The annular ribs provided on the radially outer surface of the second ring preferably have flanks extending at between 40° and 50° to the axis of the rings. This ensures that if there is any slight misalignment when the load support ring is expanded, the flanks of the ribs will ride on the flanks of the complementary grooves in the wellhead member, and effectively provide a fairlead bringing the ribs and grooves into the correct alignment. Also, in the event of the load support ring not contracting completely out of engagement with the grooves, when the expanding force is relieved, upon recovery of the load support ring, the inclined flanks of the ribs will enable the ribs to ride out of the grooves, and forcibly contract the load support ring, thereby avoiding serious obstruction between the load support ring and wellhead member.
A primary use of the load support ring is in a suspension assembly for a tubing or casing string, in which case the suspension assembly comprises a hanger surrounded by the composite load ring, the hanger being formed with the complementary frusto-conical surface for expanding the load support ring, and with a shoulder to land on the load support ring when the load support ring has been fully expanded.
In such a suspension assembly, when the tubing or casing string is run into the wellhead, with the load support ring surrounding the tubing or casing hanger, some reaction must be provided on the load support ring to enable relative movement between the hanger and load support ring to expand the ring. For this purpose, the unexpanded load support ring may seat on a blocking ring. This is prevented from moving axially on the hanger by shear elements which, when the assembly is lowered into the wellhead member and the blocking ring meets an obstruction, shear to allow the hanger to move down relatively to the blocking ring and load support ring and expand the load support ring.
Clearances within the wellhead are extremely fine and, in order to prevent the unexpanded load support ring from abrading the wellhead member during running-in of the tubing or casing string, the load support ring is preferably initially fixed against horizontal displacement on the blocking ring by means of shear elements which are arranged to shear when the load support ring is expanded.
The new load support ring is likely to be used in an environment in which it is exposed to extremely high pressures of the order of 15 to 20,000 psi (10.3×107 to 13.8×107 Pa) or even more, A high pressure seal must therefore be set between the hanger and wellhead member and the large radial dimension of the load support ring is available, not only to land the tubing or casing hanger, but also to provide the axial reaction for setting the seal. Thus the hanger may carry a surrounding seal assembly for sealing the hanger to the wellhead member, the sealing assembly being set by compression between a shoulder on the hanger and the load support ring during the final downward movement of the hanger relatively to the load support ring.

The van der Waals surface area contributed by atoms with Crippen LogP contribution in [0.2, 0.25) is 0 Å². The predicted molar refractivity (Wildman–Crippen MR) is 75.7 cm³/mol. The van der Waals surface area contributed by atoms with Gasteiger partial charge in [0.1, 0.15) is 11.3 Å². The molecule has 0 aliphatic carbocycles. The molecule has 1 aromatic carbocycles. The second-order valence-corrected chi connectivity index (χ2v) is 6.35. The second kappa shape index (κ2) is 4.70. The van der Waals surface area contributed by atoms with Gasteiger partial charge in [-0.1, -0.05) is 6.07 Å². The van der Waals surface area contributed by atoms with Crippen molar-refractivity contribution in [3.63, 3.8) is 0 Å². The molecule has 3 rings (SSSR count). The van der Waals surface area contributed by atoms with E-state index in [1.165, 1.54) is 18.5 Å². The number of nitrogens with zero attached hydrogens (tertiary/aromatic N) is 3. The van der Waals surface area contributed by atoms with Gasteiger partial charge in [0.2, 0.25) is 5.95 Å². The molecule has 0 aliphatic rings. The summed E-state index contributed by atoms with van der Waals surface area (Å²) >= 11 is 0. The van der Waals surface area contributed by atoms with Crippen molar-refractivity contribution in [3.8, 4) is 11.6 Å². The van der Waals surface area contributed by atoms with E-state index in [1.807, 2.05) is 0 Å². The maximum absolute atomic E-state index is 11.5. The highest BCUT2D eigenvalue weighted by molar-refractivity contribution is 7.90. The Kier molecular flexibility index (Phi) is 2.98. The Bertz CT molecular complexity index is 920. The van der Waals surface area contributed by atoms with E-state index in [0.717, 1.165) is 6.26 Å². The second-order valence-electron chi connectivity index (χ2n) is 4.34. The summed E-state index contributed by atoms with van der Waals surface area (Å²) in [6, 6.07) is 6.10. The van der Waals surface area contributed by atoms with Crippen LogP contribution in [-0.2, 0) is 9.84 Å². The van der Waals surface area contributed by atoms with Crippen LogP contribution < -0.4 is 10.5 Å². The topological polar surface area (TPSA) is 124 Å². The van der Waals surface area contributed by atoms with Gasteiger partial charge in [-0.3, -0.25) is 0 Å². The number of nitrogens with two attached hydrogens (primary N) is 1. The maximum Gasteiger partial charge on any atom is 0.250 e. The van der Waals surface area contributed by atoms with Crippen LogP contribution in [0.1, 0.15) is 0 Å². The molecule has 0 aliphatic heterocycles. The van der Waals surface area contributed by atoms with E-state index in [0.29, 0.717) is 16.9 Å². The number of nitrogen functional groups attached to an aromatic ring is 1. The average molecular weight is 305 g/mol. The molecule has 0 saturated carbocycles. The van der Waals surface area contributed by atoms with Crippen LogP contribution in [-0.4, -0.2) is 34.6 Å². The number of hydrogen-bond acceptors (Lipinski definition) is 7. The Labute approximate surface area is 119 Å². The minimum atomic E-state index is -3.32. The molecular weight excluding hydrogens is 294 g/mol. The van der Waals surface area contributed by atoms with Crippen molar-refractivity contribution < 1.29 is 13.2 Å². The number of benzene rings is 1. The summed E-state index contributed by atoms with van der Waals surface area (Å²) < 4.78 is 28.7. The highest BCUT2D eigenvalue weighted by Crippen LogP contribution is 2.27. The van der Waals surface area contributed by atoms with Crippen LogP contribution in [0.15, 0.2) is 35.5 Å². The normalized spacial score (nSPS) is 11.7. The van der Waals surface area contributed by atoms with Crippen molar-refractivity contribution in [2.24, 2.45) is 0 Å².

It is usually necessary not only to suspend the tubing or casing hanger in the wellhead, but also to lock it down to prevent upward displacement under the hydraulic forces in the well. For this reason the hanger may carry a surrounding metallic split lockdown ring formed on its radially outer surface with at least one and preferably with a plurality of axially spaced annular ribs for engagement, upon radial expansion of the lockdown ring, with complementary annular grooves in the wellhead member and, on its radially inner surface with a downwardly and radially inwardly frusto-conical taper, and a lockdown sleeve which is screwed relatively to the hanger body and has a radially outer frusto-conical surface complementary with that of the lockdown ring whereby the lockdown ring may be expanded upon screwing of the sleeve along the hanger.
Screw threads are prone to seizure over a period of time, particularly when exposed to corrosive well fluids. If the lockdown sleeve cannot be unscrewed relatively to the hanger, to allow retraction of the lockdown ring, retrieval of the tubing or casing string will involve a severe problem. To overcome this, the lockdown sleeve may be screwed onto an annular carrier which is locked axially on the hanger by pins and J-slots, and against rotation relatively to the hanger by shear elements which, in the event of seizure of screw threads between the lockdown sleeve and the carrier, are arranged to shear to allow rotary and axial movement of the carrier to disengage the pins from their J-slots and hence axial movement of the lockdown sleeve and retraction of the lockdown ring.
Part of a wellhead incorporating a load support ring according to the present invention is illustrated in the accompanying drawings, in which:
FIG. 1 is a vertical axial section showing, on the left hand side of the centre line the movable parts unset, and on the right hand side of the centre line, the parts set;
FIG. 2 is an enlargement of part of FIG. 1;
FIG. 3 is a section taken on the line III--III in FIG. 1; and,
FIG. 4 is a section taken on the line IV--IV in FIG. 3.
The part of the wellhead shown has wellhead housing in the form of a tubular spool 1 in which is suspended a hanger 2 of a tubing string 3. The tubing string extends down through a conventional coaxial array of casing strings.
With reference to the left hand side of FIG. 1 and FIG. 2, the parts carried by the tubing hanger 2 will first be described in the position which they adopt during running-in. Thus screwed onto the body of the tubing hanger 2 is a sleeve 4 to which there is fixed by an angularly spaced array of shear pins 5 a blocking ring 6. Seated on the blocking ring is a composite load support ring consisting of unexpanded inner and outer split alloy rings 7 and 8, each with a protective plastic coating. These rings are held coaxial with the hanger body 2 by means of an angularly spaced array of shear pins 9 engaging between the blocking ring 6 and inner split ring 7.